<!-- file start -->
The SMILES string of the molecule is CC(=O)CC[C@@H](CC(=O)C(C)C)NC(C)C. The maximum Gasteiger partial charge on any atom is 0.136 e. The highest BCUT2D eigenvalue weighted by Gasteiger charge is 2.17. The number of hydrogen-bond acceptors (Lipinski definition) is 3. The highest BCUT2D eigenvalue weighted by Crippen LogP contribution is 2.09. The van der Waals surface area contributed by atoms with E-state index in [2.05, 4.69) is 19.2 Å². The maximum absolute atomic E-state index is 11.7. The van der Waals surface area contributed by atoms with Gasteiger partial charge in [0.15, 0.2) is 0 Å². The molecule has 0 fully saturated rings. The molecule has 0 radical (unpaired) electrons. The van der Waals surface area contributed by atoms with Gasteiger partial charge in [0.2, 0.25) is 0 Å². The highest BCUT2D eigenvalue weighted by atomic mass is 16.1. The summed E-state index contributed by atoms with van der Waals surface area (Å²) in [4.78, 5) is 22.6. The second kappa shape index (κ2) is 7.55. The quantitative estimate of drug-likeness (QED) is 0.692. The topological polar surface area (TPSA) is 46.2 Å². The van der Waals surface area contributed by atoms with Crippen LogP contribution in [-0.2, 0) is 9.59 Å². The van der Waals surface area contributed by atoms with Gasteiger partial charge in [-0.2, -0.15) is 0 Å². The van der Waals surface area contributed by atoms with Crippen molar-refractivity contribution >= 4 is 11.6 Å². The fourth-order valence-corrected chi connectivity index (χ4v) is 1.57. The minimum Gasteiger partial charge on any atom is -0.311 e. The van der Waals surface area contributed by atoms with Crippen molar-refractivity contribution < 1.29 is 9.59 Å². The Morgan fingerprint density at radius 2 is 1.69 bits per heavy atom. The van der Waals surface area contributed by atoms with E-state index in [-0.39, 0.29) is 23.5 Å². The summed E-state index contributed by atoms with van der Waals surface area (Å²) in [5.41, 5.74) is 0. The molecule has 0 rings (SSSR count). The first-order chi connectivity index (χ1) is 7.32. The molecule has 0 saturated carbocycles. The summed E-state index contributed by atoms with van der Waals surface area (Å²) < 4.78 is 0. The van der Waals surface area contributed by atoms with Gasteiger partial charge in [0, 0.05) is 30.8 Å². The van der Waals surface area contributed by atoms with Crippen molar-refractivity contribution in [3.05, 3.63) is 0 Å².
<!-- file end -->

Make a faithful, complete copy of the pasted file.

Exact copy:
The SMILES string of the molecule is CC(=O)CC[C@@H](CC(=O)C(C)C)NC(C)C. The maximum Gasteiger partial charge on any atom is 0.136 e. The highest BCUT2D eigenvalue weighted by Gasteiger charge is 2.17. The number of hydrogen-bond acceptors (Lipinski definition) is 3. The highest BCUT2D eigenvalue weighted by Crippen LogP contribution is 2.09. The van der Waals surface area contributed by atoms with E-state index in [2.05, 4.69) is 19.2 Å². The maximum absolute atomic E-state index is 11.7. The van der Waals surface area contributed by atoms with Gasteiger partial charge in [0.15, 0.2) is 0 Å². The molecule has 0 fully saturated rings. The molecule has 0 radical (unpaired) electrons. The van der Waals surface area contributed by atoms with Gasteiger partial charge in [0.2, 0.25) is 0 Å². The highest BCUT2D eigenvalue weighted by atomic mass is 16.1. The summed E-state index contributed by atoms with van der Waals surface area (Å²) in [4.78, 5) is 22.6. The second kappa shape index (κ2) is 7.55. The quantitative estimate of drug-likeness (QED) is 0.692. The topological polar surface area (TPSA) is 46.2 Å². The van der Waals surface area contributed by atoms with Crippen LogP contribution in [-0.2, 0) is 9.59 Å². The van der Waals surface area contributed by atoms with Gasteiger partial charge in [-0.2, -0.15) is 0 Å². The van der Waals surface area contributed by atoms with Crippen molar-refractivity contribution >= 4 is 11.6 Å². The fourth-order valence-corrected chi connectivity index (χ4v) is 1.57. The minimum Gasteiger partial charge on any atom is -0.311 e. The van der Waals surface area contributed by atoms with Crippen molar-refractivity contribution < 1.29 is 9.59 Å². The Morgan fingerprint density at radius 2 is 1.69 bits per heavy atom. The van der Waals surface area contributed by atoms with E-state index in [-0.39, 0.29) is 23.5 Å². The summed E-state index contributed by atoms with van der Waals surface area (Å²) in [5.41, 5.74) is 0. The molecule has 0 rings (SSSR count). The first-order chi connectivity index (χ1) is 7.32. The molecule has 0 saturated carbocycles. The summed E-state index contributed by atoms with van der Waals surface area (Å²) < 4.78 is 0. The van der Waals surface area contributed by atoms with Gasteiger partial charge in [0, 0.05) is 30.8 Å². The van der Waals surface area contributed by atoms with Crippen molar-refractivity contribution in [3.05, 3.63) is 0 Å².